Tag Archives: Atmospheric


New Funding

Raymond Shaw

Raymond Shaw (Physics/EPSSI) is the principal investigator on a research and development project that has received a $150,931 grant from the U.S. Department of Defense, Air Force Research Laboratory (AFRL).

 

 


Will Cantrellimage64675-pers

Will Cantrell (Physics) and Claudio Mazzoleni (Physics) are Co-PIs on the project, “An Investigation of the Suitability of a Laboratory Cloud Chamber for Optical Radiative Transfer Measurements.”

 

This is the first year of a two-year project potentially totaling $316,374.


Master Student Andrea Baccarini describes his research work in the Azores

AndreaAndrea Baccarini is an Italian master student who graduated in Physics at the University of Trento in 2016. Andrea performed field research at the Pico Mountain Observatory in the Azores in collaboration with MTU faculty members. Recently, he described his field experience in the MTU “Unscripted: Science and Research” blog as a guest writer with an entry titled “On Top of the World“.

 


Shaw Wins Research Award

 

Raymond Shaw
Raymond Shaw

Congratulations to Raymond Shaw (Atmospheric Sciences, Physics) for winning the 2016 Research Award.

In the words of Ravi Pandey, chair of the Department of Physics, Shaw is “widely recognized in the national and international community of atmospheric scientists investigating cloud microphysical processes.”

His research is both detailed and big—from the minutiae of raindrops to understanding the patterns of cloud formation. As part of this research, he collaborates with the National Center for Atmospheric Research (NCAR) to lead a team of scientists to conduct holographic imaging of cloud droplets from an airplane laboratory. The research was published in Science last fall and was the subject of a Michigan Tech Research Magazine story.

“The unifying aspect of my research is the atmosphere,” Shaw says, adding that the process of research inspires him. “It’s like working on an incredibly diverse set of intertwined and nested puzzles. Every now and then a burst of insight allows us to solve a part of one of them.”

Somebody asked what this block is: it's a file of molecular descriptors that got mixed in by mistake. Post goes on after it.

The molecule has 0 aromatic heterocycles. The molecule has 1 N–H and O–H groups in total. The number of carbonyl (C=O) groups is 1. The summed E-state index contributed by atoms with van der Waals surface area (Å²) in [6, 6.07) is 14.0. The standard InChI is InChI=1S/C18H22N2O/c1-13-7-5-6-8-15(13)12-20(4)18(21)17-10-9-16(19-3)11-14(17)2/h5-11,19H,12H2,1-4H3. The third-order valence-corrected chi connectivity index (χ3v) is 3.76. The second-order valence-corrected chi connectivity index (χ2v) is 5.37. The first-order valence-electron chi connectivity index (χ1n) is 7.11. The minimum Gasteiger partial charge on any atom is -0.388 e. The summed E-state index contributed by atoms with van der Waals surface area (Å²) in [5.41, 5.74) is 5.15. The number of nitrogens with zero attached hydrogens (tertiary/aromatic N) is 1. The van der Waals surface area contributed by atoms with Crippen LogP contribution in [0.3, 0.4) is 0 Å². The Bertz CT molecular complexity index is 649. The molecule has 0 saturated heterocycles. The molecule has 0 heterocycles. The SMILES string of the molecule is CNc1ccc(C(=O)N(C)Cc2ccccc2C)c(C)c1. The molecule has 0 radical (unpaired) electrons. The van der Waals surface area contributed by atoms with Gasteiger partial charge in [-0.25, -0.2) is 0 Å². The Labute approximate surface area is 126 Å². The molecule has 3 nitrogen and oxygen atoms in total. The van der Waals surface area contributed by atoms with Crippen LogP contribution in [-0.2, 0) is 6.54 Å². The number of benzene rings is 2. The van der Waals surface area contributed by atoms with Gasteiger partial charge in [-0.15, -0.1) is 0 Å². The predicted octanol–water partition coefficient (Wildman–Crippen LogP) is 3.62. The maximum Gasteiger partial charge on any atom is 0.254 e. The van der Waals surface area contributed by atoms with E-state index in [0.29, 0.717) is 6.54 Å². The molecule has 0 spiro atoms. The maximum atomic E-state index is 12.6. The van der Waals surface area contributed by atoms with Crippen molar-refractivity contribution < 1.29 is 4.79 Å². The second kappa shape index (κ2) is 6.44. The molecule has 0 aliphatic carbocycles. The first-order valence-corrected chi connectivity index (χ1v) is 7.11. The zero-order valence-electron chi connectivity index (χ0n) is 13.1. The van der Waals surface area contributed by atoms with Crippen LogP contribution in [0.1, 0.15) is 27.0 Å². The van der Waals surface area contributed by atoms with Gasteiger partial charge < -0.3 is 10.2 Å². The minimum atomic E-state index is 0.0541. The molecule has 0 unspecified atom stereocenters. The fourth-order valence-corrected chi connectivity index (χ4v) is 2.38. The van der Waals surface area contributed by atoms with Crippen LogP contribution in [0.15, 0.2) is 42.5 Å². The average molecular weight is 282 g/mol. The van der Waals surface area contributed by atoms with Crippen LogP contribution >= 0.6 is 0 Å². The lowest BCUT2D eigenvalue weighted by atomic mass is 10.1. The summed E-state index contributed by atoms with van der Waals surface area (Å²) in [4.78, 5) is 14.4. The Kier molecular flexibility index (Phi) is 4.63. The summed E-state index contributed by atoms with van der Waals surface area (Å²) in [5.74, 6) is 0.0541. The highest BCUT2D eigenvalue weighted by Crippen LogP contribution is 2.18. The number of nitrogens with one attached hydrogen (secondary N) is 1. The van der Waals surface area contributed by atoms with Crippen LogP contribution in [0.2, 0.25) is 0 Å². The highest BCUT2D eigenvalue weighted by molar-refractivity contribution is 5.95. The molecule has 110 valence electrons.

Shaw is also recognized for his teaching and says that teaching is another aspect of research. “Students learn at a deeper level when they dig into a research problem,” he explains.

“The advisor-grad student relationship is the closest thing I know to an apprenticeship, where the grad student masters a craft by working side by side with a mentor.”

He considers Alex Kostinski (Physics) his own mentor who has helped him on Michigan Tech’s campus from day one. Along with Pandey’s support and the insight from his students, Shaw says, “Perhaps it sounds quaint, but I do feel like being recognized with the MTU research award is a larger recognition of the colleagues and students with whom I have worked.”

From Tech Today, by Allison Mills.





Claudio Mazzoleni on Soot Compaction

Soot Compaction

Cloud formation boosts soot albedo

A team in the US has found that soot becomes more compact under the conditions of cloud formation, scattering more light as it does so.

The compaction, which is greater for icy than supercooled cloud droplets, should be taken into account in future climate models, the researchers say.

“A change in the scattering [resulting from compaction] can have quite a large effect on how much soot would warm the atmosphere,” said Claudio Mazzoleni of Michigan Technological University in the US. “Therefore, knowing how soot compaction might affect the scattering is important to better understand future climate.”

Read more at Environmental Research Web, by Jon Cartwright.

Morphology of diesel soot residuals from supercooled water droplets
and ice crystals: implications for optical properties
doi:10.1088/1748-9326/10/11/114010



Atmospheric Sciences Ranks in Top 50 for Research Spending

National Science FoundationThe National Science Foundation (NSF) has released its annual research spending report, and Michigan Tech has moved up in its rankings.

Of 634 institutions that received research funding in 2014, Tech received $68.5 million, ranking 163rd overall nationwide. The University ranked 117th among public institutions.

Atmospheric science — a new interdisciplinary category — received $3.1 million and ranked 34th.

Read more at Michigan Tech News, by Jennifer Donovan.

Research in the atmospheric sciences at Michigan Tech is highly interdisciplinary and involves scientists from across campus, including the Departments of Chemistry, Civil and Environmental Engineering, Geological and Mining Engineering and Sciences, and Physics, and the School of Forest Resources and Environmental Science. Research has been supported by DOD, DOE, EPA, NASA, NOAA, NSF, and the private sector.